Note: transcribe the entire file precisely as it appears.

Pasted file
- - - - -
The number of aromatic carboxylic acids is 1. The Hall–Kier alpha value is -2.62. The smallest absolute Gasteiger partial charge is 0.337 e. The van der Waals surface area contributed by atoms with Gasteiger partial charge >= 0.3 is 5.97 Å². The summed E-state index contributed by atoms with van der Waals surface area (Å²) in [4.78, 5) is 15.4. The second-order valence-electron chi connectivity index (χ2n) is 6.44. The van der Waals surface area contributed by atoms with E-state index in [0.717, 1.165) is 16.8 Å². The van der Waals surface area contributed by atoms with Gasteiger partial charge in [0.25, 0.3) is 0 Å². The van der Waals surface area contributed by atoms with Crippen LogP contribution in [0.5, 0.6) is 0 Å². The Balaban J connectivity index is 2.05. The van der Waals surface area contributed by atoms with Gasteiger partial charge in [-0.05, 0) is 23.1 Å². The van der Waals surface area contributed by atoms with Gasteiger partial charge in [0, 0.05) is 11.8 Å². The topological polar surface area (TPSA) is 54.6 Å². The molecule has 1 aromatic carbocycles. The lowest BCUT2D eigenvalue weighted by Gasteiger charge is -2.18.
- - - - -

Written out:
The number of aromatic carboxylic acids is 1. The Hall–Kier alpha value is -2.62. The smallest absolute Gasteiger partial charge is 0.337 e. The van der Waals surface area contributed by atoms with Gasteiger partial charge >= 0.3 is 5.97 Å². The summed E-state index contributed by atoms with van der Waals surface area (Å²) in [4.78, 5) is 15.4. The second-order valence-electron chi connectivity index (χ2n) is 6.44. The van der Waals surface area contributed by atoms with E-state index in [0.717, 1.165) is 16.8 Å². The van der Waals surface area contributed by atoms with Gasteiger partial charge in [0.25, 0.3) is 0 Å². The van der Waals surface area contributed by atoms with Crippen LogP contribution in [0.5, 0.6) is 0 Å². The Balaban J connectivity index is 2.05. The van der Waals surface area contributed by atoms with Gasteiger partial charge in [-0.05, 0) is 23.1 Å². The van der Waals surface area contributed by atoms with Gasteiger partial charge in [0, 0.05) is 11.8 Å². The topological polar surface area (TPSA) is 54.6 Å². The molecule has 1 aromatic carbocycles. The lowest BCUT2D eigenvalue weighted by Gasteiger charge is -2.18.